Turns out, sunflowers as medicine is a thing. I had no idea that they have been used as medicine. Every time I see a sunflower it makes me feel all warm and fuzzy inside, but that doesn’t exactly count as medicinal. Nathanael said, “I know they’re really good at keeping me awake on road trips…” but that’s about everything we knew.
Sunflowers as Medicine
There are over 60 varieties of sunflowers, and there are no poisonous look-a-likes, which is awesome. Pretty much everyone knows you can eat the seeds and use sunflower oil for cooking. You can also use the seeds to feed your chickens! Here are a few other things sunflowers have been used for:
- the roasted seeds have been boiled and made into a tea to relieve whooping cough
- tea from the flower petals has been used for other lung ailments such as bronchitis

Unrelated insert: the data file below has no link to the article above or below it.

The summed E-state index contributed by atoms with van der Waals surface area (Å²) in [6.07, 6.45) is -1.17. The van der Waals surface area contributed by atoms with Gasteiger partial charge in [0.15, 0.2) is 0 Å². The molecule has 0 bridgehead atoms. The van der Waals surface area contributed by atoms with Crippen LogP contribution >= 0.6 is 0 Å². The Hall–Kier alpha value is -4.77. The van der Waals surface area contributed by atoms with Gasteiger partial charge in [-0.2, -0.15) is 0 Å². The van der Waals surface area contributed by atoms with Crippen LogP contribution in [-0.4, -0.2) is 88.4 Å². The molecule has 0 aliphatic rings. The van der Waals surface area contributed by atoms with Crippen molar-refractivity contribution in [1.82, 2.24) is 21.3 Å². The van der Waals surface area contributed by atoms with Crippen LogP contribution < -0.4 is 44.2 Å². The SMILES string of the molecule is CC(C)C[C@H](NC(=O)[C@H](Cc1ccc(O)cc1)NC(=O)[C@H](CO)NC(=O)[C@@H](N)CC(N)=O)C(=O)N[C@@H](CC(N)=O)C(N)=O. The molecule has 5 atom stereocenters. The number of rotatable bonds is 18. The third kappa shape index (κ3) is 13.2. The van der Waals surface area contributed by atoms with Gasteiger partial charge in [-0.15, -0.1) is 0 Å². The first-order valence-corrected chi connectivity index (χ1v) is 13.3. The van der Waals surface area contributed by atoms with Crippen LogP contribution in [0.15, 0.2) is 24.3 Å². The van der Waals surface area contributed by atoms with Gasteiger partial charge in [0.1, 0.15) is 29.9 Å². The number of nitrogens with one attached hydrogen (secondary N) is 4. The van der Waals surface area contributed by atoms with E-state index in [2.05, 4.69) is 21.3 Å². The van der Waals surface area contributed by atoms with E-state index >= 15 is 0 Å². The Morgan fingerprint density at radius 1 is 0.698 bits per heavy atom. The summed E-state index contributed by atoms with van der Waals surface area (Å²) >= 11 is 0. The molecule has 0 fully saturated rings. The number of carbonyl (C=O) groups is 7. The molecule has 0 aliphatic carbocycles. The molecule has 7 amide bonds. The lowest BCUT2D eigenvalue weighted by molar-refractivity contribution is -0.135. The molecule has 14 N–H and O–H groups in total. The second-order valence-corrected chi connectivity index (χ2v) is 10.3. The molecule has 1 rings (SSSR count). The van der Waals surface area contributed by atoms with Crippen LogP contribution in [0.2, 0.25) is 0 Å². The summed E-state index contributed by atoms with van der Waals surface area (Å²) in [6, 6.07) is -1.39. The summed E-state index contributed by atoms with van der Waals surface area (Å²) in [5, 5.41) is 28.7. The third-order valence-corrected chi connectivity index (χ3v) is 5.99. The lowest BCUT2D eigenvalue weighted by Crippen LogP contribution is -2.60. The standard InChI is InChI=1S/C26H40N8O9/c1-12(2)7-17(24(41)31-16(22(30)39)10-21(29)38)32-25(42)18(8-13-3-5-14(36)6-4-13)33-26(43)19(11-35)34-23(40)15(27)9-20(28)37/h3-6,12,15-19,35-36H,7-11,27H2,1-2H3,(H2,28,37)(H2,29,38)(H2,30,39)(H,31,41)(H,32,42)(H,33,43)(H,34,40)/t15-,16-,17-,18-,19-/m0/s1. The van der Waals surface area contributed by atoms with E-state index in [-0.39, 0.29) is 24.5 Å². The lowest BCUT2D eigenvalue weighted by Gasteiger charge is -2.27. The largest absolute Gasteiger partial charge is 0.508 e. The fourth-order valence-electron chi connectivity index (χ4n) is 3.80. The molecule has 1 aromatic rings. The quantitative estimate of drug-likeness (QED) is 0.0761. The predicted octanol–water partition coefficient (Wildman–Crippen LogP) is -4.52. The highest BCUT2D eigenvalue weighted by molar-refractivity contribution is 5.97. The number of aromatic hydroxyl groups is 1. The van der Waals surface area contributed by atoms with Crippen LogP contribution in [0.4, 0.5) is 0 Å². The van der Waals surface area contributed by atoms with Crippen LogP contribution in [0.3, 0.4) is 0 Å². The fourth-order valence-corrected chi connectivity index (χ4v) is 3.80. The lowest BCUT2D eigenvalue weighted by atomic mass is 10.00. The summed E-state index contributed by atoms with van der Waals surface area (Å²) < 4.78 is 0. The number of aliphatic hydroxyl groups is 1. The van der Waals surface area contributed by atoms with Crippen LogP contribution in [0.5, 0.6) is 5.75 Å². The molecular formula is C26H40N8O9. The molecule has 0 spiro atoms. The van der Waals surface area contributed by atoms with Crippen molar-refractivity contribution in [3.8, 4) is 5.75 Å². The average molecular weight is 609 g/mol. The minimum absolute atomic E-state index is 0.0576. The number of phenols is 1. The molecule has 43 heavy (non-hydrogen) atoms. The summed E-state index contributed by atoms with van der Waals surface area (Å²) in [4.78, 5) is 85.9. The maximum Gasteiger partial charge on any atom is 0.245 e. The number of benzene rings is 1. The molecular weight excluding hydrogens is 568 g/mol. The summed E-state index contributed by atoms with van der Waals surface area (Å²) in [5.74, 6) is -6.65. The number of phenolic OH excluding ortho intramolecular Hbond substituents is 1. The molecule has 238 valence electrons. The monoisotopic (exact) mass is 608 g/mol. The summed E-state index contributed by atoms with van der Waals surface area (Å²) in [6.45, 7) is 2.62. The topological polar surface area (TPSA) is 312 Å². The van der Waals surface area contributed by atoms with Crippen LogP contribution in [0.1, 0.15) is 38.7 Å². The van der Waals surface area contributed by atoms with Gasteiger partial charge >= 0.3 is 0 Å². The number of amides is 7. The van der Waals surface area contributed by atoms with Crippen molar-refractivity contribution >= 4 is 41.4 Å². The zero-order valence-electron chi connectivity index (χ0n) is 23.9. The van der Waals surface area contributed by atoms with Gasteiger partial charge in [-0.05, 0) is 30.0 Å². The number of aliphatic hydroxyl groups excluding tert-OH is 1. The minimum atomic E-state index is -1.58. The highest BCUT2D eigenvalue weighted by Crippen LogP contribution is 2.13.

- tea from the leaves has been used to reduce fevers
- a poultice from the leaves and root can be used to relieve snake and insect bites
- the leaves are considered to be an astringent (tightens tissue), expectorant (helps bring up mucus), and diuretic (helps pass urine)
- the seeds are considered to be an expectorant and diuretic as well. They can also help to relieve constipation
- tea from the flowers was used to treat malaria
- contains folate, iron, magnesium, Vitamin E, and zinc
- the high magnesium content in sunflower seeds can help reduce blood pressure
- sunflower oil is good for the skin. It’s been known to help with hemorrhoids
- The unopened flower buds can be boiled and eaten like artichokes
Essentially all of the seed properties are present in the sunflower oil as it comes from the seeds. You can find sunflowers in old fields and on roadsides. They are native to Central America and western North America. Sunflowers are also great companion plants for pretty much any plant.
Definitely a plant I will be growing in my medicinal garden!
- Identifying and Harvesting Edible and Medicinal Plants. Steve Brill.
- The Encyclopedia of Herbs and Herbalism. Malcom Stewart.